This account of the women of the Romance countries does not attempt to trace in detail their gradual evolution, but rather to present, in the proper setting, the most conspicuous examples of their good or evil influence, their bravery or their cowardice, their loyalty or their infidelity, their learning or their illiteracy, their intelligence or their ignorance, throughout the succeeding years.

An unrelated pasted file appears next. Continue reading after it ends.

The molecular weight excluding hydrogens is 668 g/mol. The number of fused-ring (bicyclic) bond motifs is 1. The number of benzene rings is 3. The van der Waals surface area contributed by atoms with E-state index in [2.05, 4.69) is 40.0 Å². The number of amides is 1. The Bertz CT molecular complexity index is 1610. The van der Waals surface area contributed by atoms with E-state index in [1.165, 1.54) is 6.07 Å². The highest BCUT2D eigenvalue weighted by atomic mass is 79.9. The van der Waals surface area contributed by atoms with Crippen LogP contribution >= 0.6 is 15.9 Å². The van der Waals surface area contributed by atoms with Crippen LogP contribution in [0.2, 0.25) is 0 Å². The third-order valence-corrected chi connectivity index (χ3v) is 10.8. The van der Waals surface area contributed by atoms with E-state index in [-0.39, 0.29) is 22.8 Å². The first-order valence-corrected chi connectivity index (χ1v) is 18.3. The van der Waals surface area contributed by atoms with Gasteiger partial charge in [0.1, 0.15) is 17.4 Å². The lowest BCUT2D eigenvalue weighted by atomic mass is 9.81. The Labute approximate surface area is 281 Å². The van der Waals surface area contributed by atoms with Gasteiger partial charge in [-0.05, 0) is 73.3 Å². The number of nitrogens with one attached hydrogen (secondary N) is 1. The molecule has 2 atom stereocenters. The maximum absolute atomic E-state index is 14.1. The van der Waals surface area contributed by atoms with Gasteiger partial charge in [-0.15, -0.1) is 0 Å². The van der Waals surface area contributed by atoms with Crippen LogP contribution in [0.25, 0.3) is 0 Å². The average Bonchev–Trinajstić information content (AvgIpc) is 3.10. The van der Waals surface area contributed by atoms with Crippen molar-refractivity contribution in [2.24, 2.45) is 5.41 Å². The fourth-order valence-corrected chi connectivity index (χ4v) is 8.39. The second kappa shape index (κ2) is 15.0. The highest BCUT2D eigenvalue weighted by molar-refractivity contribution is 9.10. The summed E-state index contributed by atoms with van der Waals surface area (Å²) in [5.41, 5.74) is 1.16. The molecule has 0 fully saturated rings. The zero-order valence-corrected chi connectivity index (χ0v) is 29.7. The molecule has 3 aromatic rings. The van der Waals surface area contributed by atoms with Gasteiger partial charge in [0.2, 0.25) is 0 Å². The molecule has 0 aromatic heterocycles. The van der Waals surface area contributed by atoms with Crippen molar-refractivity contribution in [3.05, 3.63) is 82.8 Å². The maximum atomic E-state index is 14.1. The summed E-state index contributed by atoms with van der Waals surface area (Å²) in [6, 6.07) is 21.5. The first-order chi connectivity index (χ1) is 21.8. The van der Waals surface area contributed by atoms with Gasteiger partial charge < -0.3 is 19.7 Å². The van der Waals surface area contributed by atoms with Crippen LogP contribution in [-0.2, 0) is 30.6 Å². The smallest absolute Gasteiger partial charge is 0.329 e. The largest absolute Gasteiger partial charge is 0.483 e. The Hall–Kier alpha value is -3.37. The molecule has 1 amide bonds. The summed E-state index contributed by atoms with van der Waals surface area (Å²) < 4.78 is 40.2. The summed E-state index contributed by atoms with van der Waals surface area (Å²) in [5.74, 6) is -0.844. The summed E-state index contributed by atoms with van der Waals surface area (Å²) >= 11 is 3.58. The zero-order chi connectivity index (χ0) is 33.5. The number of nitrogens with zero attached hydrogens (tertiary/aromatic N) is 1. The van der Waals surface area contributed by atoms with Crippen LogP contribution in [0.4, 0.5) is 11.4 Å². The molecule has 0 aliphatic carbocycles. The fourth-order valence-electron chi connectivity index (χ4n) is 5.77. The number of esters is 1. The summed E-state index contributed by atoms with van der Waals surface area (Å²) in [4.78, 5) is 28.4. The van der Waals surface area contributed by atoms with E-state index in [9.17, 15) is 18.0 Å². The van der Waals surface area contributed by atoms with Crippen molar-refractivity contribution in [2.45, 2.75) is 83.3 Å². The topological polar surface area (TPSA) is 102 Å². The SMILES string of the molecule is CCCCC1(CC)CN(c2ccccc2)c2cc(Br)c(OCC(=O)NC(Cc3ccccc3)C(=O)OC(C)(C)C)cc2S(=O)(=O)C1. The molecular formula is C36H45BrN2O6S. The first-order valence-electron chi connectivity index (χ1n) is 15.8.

and, doubtless as one of the consequences of this regulation, it had become the custom for many of the priests to have one or more concubines with whom they, in most cases, lived openly and without shame. The monasteries became, under these conditions, dens of iniquity, and the nunneries were no better. The nunnery of Saint Fara in the eleventh century, according to a contemporary description, was no longer the residence of holy virgins, but a brothel of demoniac females who gave themselves up to all sorts of shameless conduct; and there are many other accounts of the same general tenor. Pope Gregory VII. tried again to do something for the cause of public morality, in 1074, when he issued edicts against both concubinage and simony--or the then prevalent custom of buying or selling ecclesiastical preferment; but the edict was too harsh and unreasonable with regard to the first, inasmuch as it provided that no priest should marry in the future, and that those who already possessed wives or concubines were to